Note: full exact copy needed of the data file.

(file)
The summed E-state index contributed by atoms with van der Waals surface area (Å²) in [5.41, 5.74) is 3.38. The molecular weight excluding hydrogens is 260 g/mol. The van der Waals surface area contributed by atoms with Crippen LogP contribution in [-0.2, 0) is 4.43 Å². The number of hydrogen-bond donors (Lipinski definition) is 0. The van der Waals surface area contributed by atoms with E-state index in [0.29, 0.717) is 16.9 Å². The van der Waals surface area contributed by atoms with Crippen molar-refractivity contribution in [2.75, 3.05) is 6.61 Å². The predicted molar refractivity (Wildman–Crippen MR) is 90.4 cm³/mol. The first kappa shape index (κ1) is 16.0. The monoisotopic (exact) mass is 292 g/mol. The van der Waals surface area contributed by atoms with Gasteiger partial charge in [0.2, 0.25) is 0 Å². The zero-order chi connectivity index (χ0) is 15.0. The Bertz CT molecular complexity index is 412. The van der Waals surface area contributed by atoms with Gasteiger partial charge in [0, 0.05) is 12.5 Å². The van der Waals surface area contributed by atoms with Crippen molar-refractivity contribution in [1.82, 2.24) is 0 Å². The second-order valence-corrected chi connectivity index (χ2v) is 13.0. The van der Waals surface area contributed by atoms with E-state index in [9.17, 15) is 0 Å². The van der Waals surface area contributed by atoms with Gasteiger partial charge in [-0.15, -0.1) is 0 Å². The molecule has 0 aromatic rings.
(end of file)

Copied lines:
The summed E-state index contributed by atoms with van der Waals surface area (Å²) in [5.41, 5.74) is 3.38. The molecular weight excluding hydrogens is 260 g/mol. The van der Waals surface area contributed by atoms with Crippen LogP contribution in [-0.2, 0) is 4.43 Å². The number of hydrogen-bond donors (Lipinski definition) is 0. The van der Waals surface area contributed by atoms with E-state index in [0.29, 0.717) is 16.9 Å². The van der Waals surface area contributed by atoms with Crippen molar-refractivity contribution in [2.75, 3.05) is 6.61 Å². The predicted molar refractivity (Wildman–Crippen MR) is 90.4 cm³/mol. The first kappa shape index (κ1) is 16.0. The monoisotopic (exact) mass is 292 g/mol. The van der Waals surface area contributed by atoms with Gasteiger partial charge in [0.2, 0.25) is 0 Å². The zero-order chi connectivity index (χ0) is 15.0. The Bertz CT molecular complexity index is 412. The van der Waals surface area contributed by atoms with Gasteiger partial charge in [0, 0.05) is 12.5 Å². The van der Waals surface area contributed by atoms with Crippen molar-refractivity contribution in [1.82, 2.24) is 0 Å². The second-order valence-corrected chi connectivity index (χ2v) is 13.0. The van der Waals surface area contributed by atoms with E-state index in [9.17, 15) is 0 Å². The van der Waals surface area contributed by atoms with Gasteiger partial charge in [-0.15, -0.1) is 0 Å². The molecule has 0 aromatic rings.